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A war with no winners

Personal ambitions, ethnic divisions and political posturing willkeep Syria in the grips of chaos

Gulf News

Revolt in Syria: Eye-witness to the Uprising

By Stephen Starr,

C Hurst & Co, 232 pages, £14.99

The world is confused about how to react to the ongoing struggle in Syria between an incoherent opposition and the ferocious government headed by President Bashar Al Assad. After initial hesitation, the majority of the Arab world now sympathises with the opposition, although it is concerned that the lack of a serious political offering may lead to chaos in the event of the opposition gaining power. With the shocking use of force by his government on its own people Al Assad has lost legitimacy, but that has not translated into any desire from most Arab states or Nato to offer military action in support of the opposition militias.

The grave ignorance of the local and ethnic political forces in Syria means that any attempt to forecast the country’s future is likely to fail, but this vacuum in thought should not be allowed to continue. The war is set to expand, and neither side is looking for a political solution. In a short period of time, the regional dangers of a disintegrating Syria will force the Arab world to try to find a solution. In fact, the fighting is already becoming regionalised as Islamists and others have rushed to support the rebels while Iranian troops have come to the government’s rescue.

This is why a book such as “Revolt in Syria” becomes essential reading, with Stephen Starr telling the story of the opposition from his unique vantage point of having worked for local newspapers and reported on the country for the international media for many years. Starr’s analysis and anecdotes combine to offer a powerful overview of the variety of forces at work in Syria, and he avoids over-simplification. He is not one of the notorious news “firemen” who travel to every troubled spot, where they become instant experts on the war and its political causes. Such analyses are inherently dangerous since they tend to be based on international consensus and ignore local factors.

For example, as the opposition desperately seeks outside support, Starr points out the dangers of taking foreign money. He reports on the “pot of gold” cash injection announced at the second Friends of Syria meeting in Istanbul in April 2012, when Saudi Arabia and Qatar offered the rebels substantial sums. To many Syrians this showed that these two countries, both of which have taken a lead in denouncing the regime, wish to exert control in Syria without getting their hands dirty. “Saudi Arabia was never particularly popular with Syrians,” Starr writes, “and this venture is unlikely to increase further defections”. Such events, which took place only a few months ago and are at the core of Starr’s analysis, increase trust in his other comments throughout the book.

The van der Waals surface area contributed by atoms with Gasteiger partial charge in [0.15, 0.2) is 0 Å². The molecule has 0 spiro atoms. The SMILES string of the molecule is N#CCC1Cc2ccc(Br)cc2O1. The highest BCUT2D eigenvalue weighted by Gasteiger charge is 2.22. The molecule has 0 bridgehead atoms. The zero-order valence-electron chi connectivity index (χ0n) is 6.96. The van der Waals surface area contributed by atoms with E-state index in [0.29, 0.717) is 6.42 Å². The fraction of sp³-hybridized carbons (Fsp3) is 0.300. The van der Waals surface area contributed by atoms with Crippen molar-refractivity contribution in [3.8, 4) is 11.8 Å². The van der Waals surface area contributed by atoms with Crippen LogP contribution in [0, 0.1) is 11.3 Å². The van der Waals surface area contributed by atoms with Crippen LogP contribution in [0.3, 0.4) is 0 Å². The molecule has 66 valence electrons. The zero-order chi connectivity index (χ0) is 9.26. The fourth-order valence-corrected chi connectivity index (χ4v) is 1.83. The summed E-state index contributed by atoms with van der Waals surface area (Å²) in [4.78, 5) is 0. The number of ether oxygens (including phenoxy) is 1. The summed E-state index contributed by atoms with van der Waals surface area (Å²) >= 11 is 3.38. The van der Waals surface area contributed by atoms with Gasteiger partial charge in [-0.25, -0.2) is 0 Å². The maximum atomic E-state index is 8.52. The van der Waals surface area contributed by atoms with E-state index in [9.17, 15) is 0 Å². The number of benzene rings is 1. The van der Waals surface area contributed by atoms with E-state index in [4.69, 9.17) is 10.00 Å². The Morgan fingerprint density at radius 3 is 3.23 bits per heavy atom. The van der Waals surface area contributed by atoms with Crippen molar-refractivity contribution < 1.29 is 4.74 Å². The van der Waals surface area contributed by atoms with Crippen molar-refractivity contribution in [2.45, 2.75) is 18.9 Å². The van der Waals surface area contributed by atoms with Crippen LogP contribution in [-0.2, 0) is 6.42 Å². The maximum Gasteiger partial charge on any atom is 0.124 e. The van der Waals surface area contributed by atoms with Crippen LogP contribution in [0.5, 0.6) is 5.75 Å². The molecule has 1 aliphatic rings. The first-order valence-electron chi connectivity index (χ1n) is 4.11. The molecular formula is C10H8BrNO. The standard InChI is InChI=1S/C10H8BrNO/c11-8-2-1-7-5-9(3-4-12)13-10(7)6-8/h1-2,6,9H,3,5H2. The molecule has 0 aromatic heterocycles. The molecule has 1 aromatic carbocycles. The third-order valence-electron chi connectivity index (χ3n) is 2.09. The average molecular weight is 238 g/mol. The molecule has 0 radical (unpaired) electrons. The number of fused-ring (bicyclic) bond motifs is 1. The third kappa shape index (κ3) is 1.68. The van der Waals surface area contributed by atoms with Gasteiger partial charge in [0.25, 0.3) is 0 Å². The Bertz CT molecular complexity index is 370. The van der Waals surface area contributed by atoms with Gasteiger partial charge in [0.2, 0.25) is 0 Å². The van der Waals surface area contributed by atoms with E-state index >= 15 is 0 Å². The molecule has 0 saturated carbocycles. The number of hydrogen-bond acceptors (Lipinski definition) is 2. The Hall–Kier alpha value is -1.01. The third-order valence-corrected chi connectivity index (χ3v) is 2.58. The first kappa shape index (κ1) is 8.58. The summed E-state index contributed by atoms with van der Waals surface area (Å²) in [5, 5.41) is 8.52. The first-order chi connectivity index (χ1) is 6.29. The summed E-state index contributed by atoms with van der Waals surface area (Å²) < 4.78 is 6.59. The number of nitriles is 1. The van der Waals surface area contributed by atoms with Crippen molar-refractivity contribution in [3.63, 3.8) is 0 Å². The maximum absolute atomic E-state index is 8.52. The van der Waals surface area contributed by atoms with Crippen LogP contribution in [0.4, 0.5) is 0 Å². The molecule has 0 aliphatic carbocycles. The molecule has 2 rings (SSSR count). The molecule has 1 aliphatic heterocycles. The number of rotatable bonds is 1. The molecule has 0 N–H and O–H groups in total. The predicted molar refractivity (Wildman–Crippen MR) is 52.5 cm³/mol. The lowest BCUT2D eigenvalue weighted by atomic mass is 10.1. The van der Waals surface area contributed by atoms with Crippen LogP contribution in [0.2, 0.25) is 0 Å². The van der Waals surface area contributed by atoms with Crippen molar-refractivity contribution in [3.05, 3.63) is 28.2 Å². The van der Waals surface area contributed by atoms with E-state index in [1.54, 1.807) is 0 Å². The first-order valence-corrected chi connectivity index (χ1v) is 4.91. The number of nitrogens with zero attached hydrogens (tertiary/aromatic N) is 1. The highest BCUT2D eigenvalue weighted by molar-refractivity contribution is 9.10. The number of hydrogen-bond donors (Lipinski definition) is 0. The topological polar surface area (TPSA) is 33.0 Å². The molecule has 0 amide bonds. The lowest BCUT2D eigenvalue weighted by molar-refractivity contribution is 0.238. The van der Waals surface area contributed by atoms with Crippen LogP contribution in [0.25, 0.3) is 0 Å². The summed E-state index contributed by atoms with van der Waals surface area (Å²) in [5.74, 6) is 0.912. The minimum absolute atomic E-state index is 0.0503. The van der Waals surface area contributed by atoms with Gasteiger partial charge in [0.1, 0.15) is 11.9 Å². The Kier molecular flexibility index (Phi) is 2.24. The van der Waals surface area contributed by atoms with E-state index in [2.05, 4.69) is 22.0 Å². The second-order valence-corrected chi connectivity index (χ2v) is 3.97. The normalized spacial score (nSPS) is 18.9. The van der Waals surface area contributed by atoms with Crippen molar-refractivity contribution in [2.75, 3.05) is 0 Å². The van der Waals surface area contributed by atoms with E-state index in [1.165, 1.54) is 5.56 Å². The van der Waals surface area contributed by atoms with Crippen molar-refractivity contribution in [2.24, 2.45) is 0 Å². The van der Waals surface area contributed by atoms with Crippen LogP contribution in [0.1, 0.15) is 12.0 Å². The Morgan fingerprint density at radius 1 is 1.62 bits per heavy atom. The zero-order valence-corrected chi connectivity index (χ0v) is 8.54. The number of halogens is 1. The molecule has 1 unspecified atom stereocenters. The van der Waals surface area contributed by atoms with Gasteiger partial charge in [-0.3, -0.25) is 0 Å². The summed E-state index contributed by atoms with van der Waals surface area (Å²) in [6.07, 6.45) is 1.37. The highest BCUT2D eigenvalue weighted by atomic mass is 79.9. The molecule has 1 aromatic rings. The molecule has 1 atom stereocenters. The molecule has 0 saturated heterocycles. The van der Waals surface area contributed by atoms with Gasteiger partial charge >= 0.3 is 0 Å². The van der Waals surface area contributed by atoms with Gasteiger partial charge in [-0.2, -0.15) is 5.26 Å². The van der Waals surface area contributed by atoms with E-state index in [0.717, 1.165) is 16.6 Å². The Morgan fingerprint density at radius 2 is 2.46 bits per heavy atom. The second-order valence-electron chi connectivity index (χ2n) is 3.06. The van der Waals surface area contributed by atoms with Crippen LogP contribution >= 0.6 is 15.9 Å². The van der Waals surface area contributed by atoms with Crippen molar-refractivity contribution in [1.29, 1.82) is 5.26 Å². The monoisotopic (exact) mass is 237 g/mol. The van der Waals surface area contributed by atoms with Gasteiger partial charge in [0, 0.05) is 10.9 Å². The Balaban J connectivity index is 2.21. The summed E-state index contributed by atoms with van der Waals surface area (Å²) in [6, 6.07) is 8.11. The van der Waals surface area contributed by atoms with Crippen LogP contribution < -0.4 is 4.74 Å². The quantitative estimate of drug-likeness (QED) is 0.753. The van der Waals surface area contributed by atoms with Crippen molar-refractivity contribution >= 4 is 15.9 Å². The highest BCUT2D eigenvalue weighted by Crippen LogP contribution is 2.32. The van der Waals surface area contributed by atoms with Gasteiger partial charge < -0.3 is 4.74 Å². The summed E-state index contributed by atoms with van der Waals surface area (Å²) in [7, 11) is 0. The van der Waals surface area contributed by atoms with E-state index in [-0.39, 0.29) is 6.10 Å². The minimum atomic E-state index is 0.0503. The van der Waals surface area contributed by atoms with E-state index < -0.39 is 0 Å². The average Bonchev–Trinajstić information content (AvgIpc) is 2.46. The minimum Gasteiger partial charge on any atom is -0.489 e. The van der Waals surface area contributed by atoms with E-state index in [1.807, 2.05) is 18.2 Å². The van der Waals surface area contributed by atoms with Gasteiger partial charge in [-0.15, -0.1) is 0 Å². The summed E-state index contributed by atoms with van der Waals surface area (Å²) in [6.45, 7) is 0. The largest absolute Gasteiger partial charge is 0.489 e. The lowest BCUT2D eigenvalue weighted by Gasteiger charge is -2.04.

Starr speaks for the variety of people that make up Syria. He includes the ethnic and religious mix, talking to Awalites, Sunnis and Shiites, Christians of various sects, and the Druze and Kurds. But in some of the most interesting chapters he moves beyond these ethnic categories and instead looks at what drives the young twentysomethings seeking a different world from that of their parents, the rich and the merchants looking for stability and not particularly concerned about the politics, the professional classes getting increasingly desperate, and the members of the armed forces unable to desert everything they have always stood for. These (and other) economic divides cross ethnic or religious camps, and as Starr points out, are powerful forces for change in Syria’s very traditional society. They existed before the present conflict and have determined how people react to the fighting.

Starr’s familiarity with the people and his readiness to quote anyone, from the president to a show assistant, makes his book come alive. In one of his most charming insights on society, Starr quotes a young man who dismisses any hope for dialogue. The Syrian points out that every Syrian thinks he or she is the boss and that no one knows more than them on their subject. The wife is the boss of her children and her home. The husband is the boss of the house. The taxi driver who takes the husband to work every morning is the boss of all issues related to cars, and the policeman who stops the taxi driver for jumping a red light knows more about the law of the land than anyone else, and so on.

“People cannot accept that they are wrong. They cannot sit down and listen to another’s opinion and admit that that idea is better than their own,” he says, adding that “we all need to take responsibility for our country and not blame the protesters or government for our problems”.

Starr ends his prologue with the gloomy outlook that “the regime cannot win this fight, but nor can the opposition win it outright in the near future”.

Syria seems set for months and perhaps years of economic stagnation, brutal repression and divisions. This depressing outlook is all too real, but “Revolt in Syria” is an important if uncomfortable reminder that there is still little movement towards any kind of solution.

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